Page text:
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We went and got a Ruff Land after my MIL failed to properly latch our Mal in when she checked on him when we were at the hospital when our son was being born...
He wasn't escaping, he was just testing how well you baby-proofed the house. Good lookin' out, pup!
 

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I seriously feel for anyone who has dogs with SA. A friend had a dog who seemed to do best outside when they left. Sometimes it seemed to be triggered by storms. SA seems to often go back to the nerve strength of the dog. Good luck with this.
 

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SA is not related to exercise or training. It seems to have a genetic component in that it runs in lines and also a breed component in that some breeds seldom have the issue.
It is definitely at the very least exacerbated by owner behavior.
Since we cannot see the OPs dog it's impossible to say if this is puppy boredom or actual SA but exercise and a good crate are never bad advice.
 

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Exercise and training are great suggestions.

Okay so I have no idea what to do at this point. My 9 month old female is going CRAZY. She has separation anxiety. We get that. She’s on meds for it. But it is NOT working at this point.
If current meds are not working, ask the behaviorist or vet you are working with to change her meds to something else.
Various meds can have a different effect on dogs, just like with people.

Is she spayed or could she possibly be coming into season causing more anxiety?
 

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What meds? Is it an ace inhibitor? If so that can exacerbate anxiety - complete opposite for what vets prescribe it for.
Look into herb Ashwagandha - natures xanax without the crash.
Training
A way better crate then a wire one
Tile floors, lol
 

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SA is not related to exercise or training. It seems to have a genetic component in that it runs in lines and also a breed component in that some breeds seldom have the issue.
It is definitely at the very least exacerbated by owner behavior.
Since we cannot see the OPs dog it's impossible to say if this is puppy boredom or actual SA but exercise and a good crate are never bad advice.
My experience differs. I've taken a couple dogs in our foster system that no one would keep because of SA. Incredible destruction in their houses.

I just wore them out, mentally and physically, and then did incremental crate training. Like 5 times a day. No drugs.

I'm not saying this will work for all dogs! Just sharing my particular experiences.

They went on to not terribly active homes and remained fine.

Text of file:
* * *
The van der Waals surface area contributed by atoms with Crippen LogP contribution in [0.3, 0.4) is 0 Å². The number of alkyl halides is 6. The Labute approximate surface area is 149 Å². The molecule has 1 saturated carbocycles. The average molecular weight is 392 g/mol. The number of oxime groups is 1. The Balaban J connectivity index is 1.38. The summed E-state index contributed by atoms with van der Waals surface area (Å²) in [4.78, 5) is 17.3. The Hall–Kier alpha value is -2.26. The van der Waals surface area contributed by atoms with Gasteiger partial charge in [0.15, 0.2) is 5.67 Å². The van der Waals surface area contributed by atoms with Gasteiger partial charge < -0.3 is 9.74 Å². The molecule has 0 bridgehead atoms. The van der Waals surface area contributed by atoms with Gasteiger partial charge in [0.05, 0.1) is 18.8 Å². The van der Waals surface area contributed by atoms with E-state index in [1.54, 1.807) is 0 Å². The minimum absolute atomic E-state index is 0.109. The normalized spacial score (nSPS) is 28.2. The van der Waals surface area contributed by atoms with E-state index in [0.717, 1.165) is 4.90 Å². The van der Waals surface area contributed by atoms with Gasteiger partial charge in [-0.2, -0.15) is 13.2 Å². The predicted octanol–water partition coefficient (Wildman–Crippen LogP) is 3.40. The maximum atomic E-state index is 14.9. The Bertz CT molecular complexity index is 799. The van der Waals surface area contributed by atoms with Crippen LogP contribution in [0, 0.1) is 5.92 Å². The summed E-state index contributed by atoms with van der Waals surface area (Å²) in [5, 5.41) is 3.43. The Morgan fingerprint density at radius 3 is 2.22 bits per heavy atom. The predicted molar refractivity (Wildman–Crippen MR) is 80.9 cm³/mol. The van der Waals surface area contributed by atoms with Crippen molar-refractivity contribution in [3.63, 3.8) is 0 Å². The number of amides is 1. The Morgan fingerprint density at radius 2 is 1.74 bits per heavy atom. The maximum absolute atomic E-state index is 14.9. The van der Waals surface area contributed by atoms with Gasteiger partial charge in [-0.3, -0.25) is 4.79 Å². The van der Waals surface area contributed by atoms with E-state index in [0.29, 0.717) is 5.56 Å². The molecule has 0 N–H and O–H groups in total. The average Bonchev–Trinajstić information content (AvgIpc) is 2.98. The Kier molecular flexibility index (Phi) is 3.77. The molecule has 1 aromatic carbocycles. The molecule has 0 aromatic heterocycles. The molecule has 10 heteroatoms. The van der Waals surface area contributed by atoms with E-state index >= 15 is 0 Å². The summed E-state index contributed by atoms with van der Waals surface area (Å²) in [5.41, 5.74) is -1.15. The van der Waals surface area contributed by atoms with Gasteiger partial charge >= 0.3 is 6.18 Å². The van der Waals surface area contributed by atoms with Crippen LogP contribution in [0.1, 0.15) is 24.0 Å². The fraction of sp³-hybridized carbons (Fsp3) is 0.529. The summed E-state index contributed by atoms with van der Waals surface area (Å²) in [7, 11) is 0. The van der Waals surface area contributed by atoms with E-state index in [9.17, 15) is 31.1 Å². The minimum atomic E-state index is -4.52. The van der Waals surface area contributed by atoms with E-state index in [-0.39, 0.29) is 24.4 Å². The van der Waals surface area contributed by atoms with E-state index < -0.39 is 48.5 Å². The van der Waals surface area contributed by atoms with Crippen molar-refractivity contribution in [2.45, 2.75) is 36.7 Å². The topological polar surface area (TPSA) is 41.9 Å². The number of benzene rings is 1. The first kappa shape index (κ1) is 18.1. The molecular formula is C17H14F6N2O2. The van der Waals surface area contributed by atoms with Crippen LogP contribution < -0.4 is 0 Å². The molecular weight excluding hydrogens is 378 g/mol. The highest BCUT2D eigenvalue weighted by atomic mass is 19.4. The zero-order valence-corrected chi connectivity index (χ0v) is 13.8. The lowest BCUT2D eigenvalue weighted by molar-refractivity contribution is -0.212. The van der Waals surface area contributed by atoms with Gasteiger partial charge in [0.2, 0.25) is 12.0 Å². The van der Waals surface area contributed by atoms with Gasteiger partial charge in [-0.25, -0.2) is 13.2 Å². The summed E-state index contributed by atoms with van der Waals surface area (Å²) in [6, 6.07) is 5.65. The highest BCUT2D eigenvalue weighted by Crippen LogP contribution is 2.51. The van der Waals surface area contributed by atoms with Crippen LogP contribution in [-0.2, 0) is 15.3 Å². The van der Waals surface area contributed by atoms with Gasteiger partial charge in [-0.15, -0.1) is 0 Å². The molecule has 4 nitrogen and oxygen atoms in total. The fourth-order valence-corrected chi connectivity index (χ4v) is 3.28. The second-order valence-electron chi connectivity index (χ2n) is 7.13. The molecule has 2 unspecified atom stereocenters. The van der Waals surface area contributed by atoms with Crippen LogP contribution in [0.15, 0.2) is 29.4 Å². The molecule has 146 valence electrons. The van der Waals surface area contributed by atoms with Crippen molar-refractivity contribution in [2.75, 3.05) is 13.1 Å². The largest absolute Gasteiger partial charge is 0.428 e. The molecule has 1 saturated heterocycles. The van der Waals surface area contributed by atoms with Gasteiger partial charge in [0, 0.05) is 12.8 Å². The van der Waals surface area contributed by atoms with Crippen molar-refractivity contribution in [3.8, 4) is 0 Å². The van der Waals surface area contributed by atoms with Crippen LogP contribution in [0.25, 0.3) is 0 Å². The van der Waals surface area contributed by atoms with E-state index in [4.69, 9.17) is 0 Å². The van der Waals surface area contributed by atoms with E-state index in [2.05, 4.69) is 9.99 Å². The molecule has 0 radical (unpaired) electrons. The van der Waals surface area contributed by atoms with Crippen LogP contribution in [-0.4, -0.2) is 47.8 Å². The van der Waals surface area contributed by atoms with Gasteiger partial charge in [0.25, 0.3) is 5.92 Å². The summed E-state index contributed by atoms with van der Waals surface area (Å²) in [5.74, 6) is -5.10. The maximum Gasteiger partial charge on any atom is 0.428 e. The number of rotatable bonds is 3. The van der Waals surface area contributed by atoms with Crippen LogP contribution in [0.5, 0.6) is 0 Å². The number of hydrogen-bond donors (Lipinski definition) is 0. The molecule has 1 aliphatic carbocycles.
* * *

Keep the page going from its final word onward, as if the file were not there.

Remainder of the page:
Having my dogs, particularly Fama, in the house may have helped a lot as well.
 
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Some of Gunnar's handiwork which we've yet to fix.

For us, the combo of crate, increased structured training and increased exercise intensity has kept the SA type behavior at bay.

Best of luck to OP!
 

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@David Winners absolutely. I was not suggesting either that exercise and training won't help or that drugs are the way to go. I never agree with a drugs first approach and I certainly think that wearing them out may aid in the training process. What I was trying to say was that a lack of exercise won't cause SA. Some dogs are prone and some are not.
I only finally resorted to meds with my Dane after she trashed a $700 crate in one day and injured herself badly in the process. I came home to a scene out of a B rate horror film, blood everywhere literally and great gaping wounds on the dog. Plus a shredded floor, door, door frame. She was beautifully trained, and had been for an hour long run before I left. I new SA was an issue for her and I foolishly underestimated her.
SA can be brutal but if owners commit to training and conditioning it's absolutely a solvable issue. The big thing I have found is how the owners treat the dogs, and how much of it is caused by that. In my experience once the owners are trained the dogs are easy.
 

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Marc Goldberg has a protocol for this using straw in an escape proof crate. I've heard from people who had success with it but I have never tried it. Couldn't be any messier than what you are already dealing with.

Impact High Anxiety crate if you are going to get an Impact.

I have a non anxious brat who would prefer to let himself out of things sometimes. He was pitching a fit at dock diving once and I saw him make the corner of his Impact door pop out. So I'd go straight to the big guns and get the High Anxiety crate which is designed for dogs like this.
 

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That is rough I have not had a dog with separation anxiety but heard of a gsd that was put in a garage during a storm while the owners were at work and a scratched at the door and shredded all of its paw pads. It looked like there was a massacre- finding the right medicine helped. When at a emergency hospital a female gsd was picked up on the highway and brought in during a snow storm. It looked like she had a litter of pups. The owner/breeder was found and came to pick her up and said she escaped because of the storm leaving her pups. A dog with that much anxiety I would think any kind of crate would be claustrophobic for the dog. Maybe a strong well made outdoor kennel set up fresh air might do the dog well. Or a another dog or cat to keep company or a doggy daycare if the dog enjoys that kind of set up.